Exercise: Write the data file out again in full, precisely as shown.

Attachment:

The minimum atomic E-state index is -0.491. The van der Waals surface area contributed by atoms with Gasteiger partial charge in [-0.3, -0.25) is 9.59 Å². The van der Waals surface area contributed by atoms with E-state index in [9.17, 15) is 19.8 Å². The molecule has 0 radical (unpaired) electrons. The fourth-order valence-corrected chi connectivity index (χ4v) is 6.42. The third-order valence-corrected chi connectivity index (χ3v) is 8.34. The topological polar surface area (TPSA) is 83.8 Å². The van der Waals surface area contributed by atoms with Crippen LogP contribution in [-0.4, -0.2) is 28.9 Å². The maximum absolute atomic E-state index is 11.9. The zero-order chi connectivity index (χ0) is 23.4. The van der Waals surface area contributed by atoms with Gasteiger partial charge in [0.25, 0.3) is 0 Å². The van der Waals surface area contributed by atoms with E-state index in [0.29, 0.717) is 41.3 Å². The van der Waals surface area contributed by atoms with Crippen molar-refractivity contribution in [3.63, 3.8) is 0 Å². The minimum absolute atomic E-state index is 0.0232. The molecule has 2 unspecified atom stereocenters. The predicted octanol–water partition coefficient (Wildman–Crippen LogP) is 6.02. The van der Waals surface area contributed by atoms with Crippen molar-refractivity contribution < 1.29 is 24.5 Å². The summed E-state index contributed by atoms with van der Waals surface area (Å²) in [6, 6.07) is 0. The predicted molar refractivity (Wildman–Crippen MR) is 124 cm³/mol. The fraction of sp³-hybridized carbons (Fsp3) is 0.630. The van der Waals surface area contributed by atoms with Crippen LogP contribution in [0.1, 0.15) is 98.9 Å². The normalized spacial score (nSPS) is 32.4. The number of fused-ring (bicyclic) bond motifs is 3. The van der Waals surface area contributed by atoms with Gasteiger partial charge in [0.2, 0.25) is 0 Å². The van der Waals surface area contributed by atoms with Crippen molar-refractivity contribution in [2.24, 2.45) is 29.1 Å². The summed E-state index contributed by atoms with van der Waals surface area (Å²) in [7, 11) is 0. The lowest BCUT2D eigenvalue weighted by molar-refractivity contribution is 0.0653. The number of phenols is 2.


The minimum atomic E-state index is -0.491. The van der Waals surface area contributed by atoms with Gasteiger partial charge in [-0.3, -0.25) is 9.59 Å². The van der Waals surface area contributed by atoms with E-state index in [9.17, 15) is 19.8 Å². The molecule has 0 radical (unpaired) electrons. The fourth-order valence-corrected chi connectivity index (χ4v) is 6.42. The third-order valence-corrected chi connectivity index (χ3v) is 8.34. The topological polar surface area (TPSA) is 83.8 Å². The van der Waals surface area contributed by atoms with Crippen LogP contribution in [-0.4, -0.2) is 28.9 Å². The maximum absolute atomic E-state index is 11.9. The zero-order chi connectivity index (χ0) is 23.4. The van der Waals surface area contributed by atoms with Gasteiger partial charge in [0.25, 0.3) is 0 Å². The van der Waals surface area contributed by atoms with E-state index in [0.29, 0.717) is 41.3 Å². The van der Waals surface area contributed by atoms with Crippen molar-refractivity contribution in [3.63, 3.8) is 0 Å². The minimum absolute atomic E-state index is 0.0232. The molecule has 2 unspecified atom stereocenters. The predicted octanol–water partition coefficient (Wildman–Crippen LogP) is 6.02. The van der Waals surface area contributed by atoms with Crippen molar-refractivity contribution < 1.29 is 24.5 Å². The summed E-state index contributed by atoms with van der Waals surface area (Å²) in [6, 6.07) is 0. The predicted molar refractivity (Wildman–Crippen MR) is 124 cm³/mol. The fraction of sp³-hybridized carbons (Fsp3) is 0.630. The van der Waals surface area contributed by atoms with Crippen LogP contribution in [0.1, 0.15) is 98.9 Å². The normalized spacial score (nSPS) is 32.4. The number of fused-ring (bicyclic) bond motifs is 3. The van der Waals surface area contributed by atoms with Gasteiger partial charge in [0.2, 0.25) is 0 Å². The van der Waals surface area contributed by atoms with Crippen molar-refractivity contribution in [2.24, 2.45) is 29.1 Å². The summed E-state index contributed by atoms with van der Waals surface area (Å²) in [7, 11) is 0. The lowest BCUT2D eigenvalue weighted by molar-refractivity contribution is 0.0653. The number of phenols is 2.